Sperm and eggs from older people still have the power to create a brand new baby. The genetic capacity for youth is in us all. Learning from that, we can trick our cells into thinking they’re younger than they are.
Nobel Prize winner
How will society be shaped by this field of science? The ramifications are vast.
Because the FDA does not currently consider aging itself a disease, the approved uses in the next 10 years will be restricted to very specific conditions. Nevertheless, the word will get out that these interventions might have a universal benefit. Their off-label use will produce a highly charged debate as patient advocacy groups clamor for their “right to try.” As always is the case, the supplement industry will cash in, touting their precursor or building block’s miracle effects.
In the meantime, the benefits of plasma transfusion will mean 25 “blood vacations” at medical spas will be popular. It could also lead to “blood farms,” where young people in poor countries get their blood harvested for use abroad. But the likelihood for corruption in that kind of system is huge. The research to create synthetic blood will accelerate— scientists have already figured out how to make red blood stem cells fly past their normal 50,000 production limit.
If the FDA removes black box warnings on any treatments, such as TIMP2 or NAD+, we will see an explosion of clinics offering antiaging solutions. Their use will be elective and not covered by insurance, exacerbating the gap between rich and poor that has already widened considerably since the 1970s.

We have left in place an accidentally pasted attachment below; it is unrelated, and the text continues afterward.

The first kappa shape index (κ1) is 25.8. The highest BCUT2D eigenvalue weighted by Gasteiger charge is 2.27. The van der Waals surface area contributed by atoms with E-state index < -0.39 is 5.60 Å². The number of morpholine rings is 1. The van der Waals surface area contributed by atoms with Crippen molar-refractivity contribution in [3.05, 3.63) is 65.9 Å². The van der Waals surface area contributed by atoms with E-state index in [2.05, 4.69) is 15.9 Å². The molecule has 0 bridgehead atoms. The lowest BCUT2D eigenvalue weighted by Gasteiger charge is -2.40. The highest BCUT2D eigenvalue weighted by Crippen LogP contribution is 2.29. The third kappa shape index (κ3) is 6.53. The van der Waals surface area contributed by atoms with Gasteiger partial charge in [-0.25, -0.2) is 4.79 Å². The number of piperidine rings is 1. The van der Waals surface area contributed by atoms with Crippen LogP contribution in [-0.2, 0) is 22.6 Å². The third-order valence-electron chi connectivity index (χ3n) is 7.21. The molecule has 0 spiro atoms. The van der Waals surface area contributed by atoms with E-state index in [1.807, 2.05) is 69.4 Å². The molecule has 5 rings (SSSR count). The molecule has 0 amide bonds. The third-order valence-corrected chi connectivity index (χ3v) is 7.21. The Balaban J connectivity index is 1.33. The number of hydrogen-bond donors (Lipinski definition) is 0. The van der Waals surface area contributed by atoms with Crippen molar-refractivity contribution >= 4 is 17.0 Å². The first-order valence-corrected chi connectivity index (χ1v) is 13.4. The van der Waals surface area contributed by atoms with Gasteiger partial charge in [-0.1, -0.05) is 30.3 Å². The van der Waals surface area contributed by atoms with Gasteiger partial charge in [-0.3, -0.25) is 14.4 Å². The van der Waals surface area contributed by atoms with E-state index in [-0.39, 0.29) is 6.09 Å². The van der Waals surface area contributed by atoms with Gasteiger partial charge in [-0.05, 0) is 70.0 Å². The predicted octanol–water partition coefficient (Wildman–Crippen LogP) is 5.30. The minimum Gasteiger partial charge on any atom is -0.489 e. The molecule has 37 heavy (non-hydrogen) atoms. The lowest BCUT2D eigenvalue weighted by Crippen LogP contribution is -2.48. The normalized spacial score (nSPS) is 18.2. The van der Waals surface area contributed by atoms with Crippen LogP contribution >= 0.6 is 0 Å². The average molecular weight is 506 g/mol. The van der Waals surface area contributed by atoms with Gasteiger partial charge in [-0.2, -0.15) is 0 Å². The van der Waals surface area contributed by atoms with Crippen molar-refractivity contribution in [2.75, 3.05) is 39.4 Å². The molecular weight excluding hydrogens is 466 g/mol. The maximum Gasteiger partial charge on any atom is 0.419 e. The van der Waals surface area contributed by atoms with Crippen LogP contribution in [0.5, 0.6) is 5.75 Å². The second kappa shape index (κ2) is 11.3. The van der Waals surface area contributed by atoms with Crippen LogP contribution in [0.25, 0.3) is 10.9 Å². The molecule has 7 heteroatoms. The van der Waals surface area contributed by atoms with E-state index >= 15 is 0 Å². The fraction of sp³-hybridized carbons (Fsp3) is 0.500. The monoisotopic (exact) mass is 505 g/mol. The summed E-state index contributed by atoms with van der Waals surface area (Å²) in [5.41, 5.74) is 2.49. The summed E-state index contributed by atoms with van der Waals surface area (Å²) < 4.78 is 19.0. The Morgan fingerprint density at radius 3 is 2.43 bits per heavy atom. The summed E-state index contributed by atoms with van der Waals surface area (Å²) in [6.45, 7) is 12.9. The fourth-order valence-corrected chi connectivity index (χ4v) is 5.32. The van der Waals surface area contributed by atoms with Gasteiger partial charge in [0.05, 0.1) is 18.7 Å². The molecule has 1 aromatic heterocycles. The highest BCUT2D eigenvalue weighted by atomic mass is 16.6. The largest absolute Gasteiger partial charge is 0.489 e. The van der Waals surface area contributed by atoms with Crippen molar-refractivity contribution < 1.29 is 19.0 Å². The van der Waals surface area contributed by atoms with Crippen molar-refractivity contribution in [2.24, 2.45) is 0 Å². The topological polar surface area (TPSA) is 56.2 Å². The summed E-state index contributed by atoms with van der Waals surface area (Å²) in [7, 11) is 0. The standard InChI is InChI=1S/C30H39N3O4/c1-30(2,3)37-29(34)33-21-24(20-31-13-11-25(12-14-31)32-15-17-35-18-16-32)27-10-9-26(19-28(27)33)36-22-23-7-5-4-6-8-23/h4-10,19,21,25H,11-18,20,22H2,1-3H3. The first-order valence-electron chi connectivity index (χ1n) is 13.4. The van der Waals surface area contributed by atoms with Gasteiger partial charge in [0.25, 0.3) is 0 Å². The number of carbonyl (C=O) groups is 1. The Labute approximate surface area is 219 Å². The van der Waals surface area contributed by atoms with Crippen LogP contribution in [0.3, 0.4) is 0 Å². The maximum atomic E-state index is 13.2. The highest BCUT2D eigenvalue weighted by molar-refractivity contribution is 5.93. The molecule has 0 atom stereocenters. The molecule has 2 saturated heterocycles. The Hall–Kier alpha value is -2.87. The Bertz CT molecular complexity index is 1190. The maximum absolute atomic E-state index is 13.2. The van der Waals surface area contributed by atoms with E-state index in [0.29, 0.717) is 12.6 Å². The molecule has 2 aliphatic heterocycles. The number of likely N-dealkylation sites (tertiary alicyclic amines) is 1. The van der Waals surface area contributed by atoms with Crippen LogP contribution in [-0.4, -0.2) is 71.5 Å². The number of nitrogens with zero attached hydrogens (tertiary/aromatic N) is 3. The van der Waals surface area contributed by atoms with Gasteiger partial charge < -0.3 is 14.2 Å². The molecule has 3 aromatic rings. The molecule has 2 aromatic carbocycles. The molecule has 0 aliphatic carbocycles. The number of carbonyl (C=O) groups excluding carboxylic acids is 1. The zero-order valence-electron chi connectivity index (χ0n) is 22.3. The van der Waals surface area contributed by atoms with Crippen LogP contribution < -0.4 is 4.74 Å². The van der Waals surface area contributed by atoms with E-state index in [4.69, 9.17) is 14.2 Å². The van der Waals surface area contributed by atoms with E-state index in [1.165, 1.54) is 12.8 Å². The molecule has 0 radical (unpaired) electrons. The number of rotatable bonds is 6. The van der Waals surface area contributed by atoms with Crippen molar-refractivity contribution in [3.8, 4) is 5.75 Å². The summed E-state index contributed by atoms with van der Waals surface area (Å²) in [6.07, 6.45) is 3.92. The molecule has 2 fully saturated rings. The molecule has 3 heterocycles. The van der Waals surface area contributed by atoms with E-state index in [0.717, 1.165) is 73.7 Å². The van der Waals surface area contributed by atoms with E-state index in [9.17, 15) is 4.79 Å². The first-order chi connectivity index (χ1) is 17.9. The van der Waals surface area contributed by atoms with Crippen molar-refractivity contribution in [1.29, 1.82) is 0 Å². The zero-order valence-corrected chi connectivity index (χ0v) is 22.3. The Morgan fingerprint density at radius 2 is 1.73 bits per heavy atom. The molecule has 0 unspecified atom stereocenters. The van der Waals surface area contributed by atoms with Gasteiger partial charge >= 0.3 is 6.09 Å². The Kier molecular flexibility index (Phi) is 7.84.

Young working couples will no longer feel like they are in a race against time, trying to advance their careers and bear children before they are too old. Parents will be con dent they can use assisted reproductive technology to have children later. Orthopedic stem cell technology will mean they can coach the kids’ little league soccer teams as 60-somethings. Knowing they can keep working longer and afford more children, the birth rate for high-income families will go up, while the birth rate for low-income families will go down.
Older professional athletes are certain. Golf and tennis more so than other sports, because cognitive control under pressure is most critical in those contests. Triggering the ability to regrow cartilage or heal muscle damage faster won’t be considered “doping.” Better fitness regimens have already put us on this path. In 1990, half the women tennis players in the year-end Top 10 were teenagers during that season. Currently, there are only three teenagers in the Top 100.
Rather than retiring, waves of people will consider a full career change at midlife—including going back to school—because they know they’ll live far longer. Many colleges will create branches in urban centers focused on adult reeducation degrees. And because the aged often face age discrimination, we will celebrate start-ups that are committed to hiring these self-remade graduates.
It will bankrupt Social Security, but not Medicare. When Social Security was created, in 1935, life expectancy was only 62. The number of people over age 65 will balloon. But this won’t hurt Medicare, and in fact it will help it— because people over 65 will have a lot less heart disease, diabetes, cancer and Alzheimer’s.
Three- and four-generation households will become far more common, because we won’t need to send the grandparents to assisted living centers where medical treatment is on site. They’ll be healthy enough far longer. Real estate developers will need to take this into account. Grandparents will become an even more common solution to childcare for working couples, and “grandparent quality” will become a bigger factor in choosing a marital partner. Reducing the stress of marriage will lower the divorce rate when children are still at home.